Findlib Integration

Dune integrates with findlib so that it is possible to use a dependency built with Dune in a project that does not use Dune, or vice versa.

See also

The OCaml Ecosystem explains the role of findlib and its relation with Dune.

To do so, Dune both interprets and generates META files.

How Dune Interprets META files

META files use the concept of predicates, which can be used to change the interpretation of the directives the files contain. However, Dune does not expose this to the user.

Instead, Dune interprets META files assuming the following set of predicates:

  • mt: refers to a library that can be used with or without threads. Dune will force the threaded version.

  • mt_posix: forces the use of POSIX threads rather than VM threads. VM threads are deprecated and will soon be obsolete.

  • ppx_driver: when a library acts differently depending on whether it’s linked as part of a driver or meant to add a -ppx argument to the compiler, choose the former behavior.

The Special Case of the OCaml Compiler

Libraries installed by the compiler are a special case: when the OCaml compiler is older than version 5.0, it does not include META files. In that situation, Dune uses its own internal database.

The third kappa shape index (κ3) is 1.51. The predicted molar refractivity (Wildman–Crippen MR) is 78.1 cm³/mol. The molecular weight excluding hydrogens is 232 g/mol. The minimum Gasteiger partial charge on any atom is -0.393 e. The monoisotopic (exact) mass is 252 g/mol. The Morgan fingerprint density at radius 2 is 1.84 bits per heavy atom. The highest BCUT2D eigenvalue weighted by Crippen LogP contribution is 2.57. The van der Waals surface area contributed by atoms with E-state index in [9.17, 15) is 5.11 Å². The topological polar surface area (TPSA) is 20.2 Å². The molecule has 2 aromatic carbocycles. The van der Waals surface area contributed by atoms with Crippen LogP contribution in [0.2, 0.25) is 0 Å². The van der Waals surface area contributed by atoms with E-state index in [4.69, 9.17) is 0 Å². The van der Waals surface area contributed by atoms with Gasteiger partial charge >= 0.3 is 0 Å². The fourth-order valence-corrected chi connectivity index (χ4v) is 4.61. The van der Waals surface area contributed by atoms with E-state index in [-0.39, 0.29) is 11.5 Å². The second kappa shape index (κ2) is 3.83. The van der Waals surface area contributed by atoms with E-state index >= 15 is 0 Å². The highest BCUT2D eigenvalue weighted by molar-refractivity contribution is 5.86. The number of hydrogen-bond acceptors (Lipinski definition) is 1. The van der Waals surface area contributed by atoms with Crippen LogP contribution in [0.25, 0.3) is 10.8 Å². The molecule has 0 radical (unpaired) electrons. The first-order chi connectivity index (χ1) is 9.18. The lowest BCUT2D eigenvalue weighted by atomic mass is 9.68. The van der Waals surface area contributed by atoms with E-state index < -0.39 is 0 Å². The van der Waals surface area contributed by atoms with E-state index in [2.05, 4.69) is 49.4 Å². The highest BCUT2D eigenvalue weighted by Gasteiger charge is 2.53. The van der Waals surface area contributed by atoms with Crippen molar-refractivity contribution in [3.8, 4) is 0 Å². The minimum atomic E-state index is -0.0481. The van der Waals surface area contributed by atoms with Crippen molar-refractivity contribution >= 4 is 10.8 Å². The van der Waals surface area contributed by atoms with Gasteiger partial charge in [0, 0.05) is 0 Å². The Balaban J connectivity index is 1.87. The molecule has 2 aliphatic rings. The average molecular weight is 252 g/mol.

How Dune Generates META Files

When Dune builds a library, it generates a corresponding META file automatically. Usually, there is nothing to do. However, for the rare cases where a specific META file is needed, or to ease the transition of a project to Dune, it is possible to write/generate a specific one.

If a META.<package>.template is found in the same directory as <package>.OPAM, the generated META.<package> file will be produced by starting from the contents of META.<package>.template and replacing lines of the form # DUNE_GEN with the contents of the META it would normally generate.

For instance, to add field = "..." to the generated META file of package pkg, you can create a file named META.pkg.template with the following contents:

blah = "..."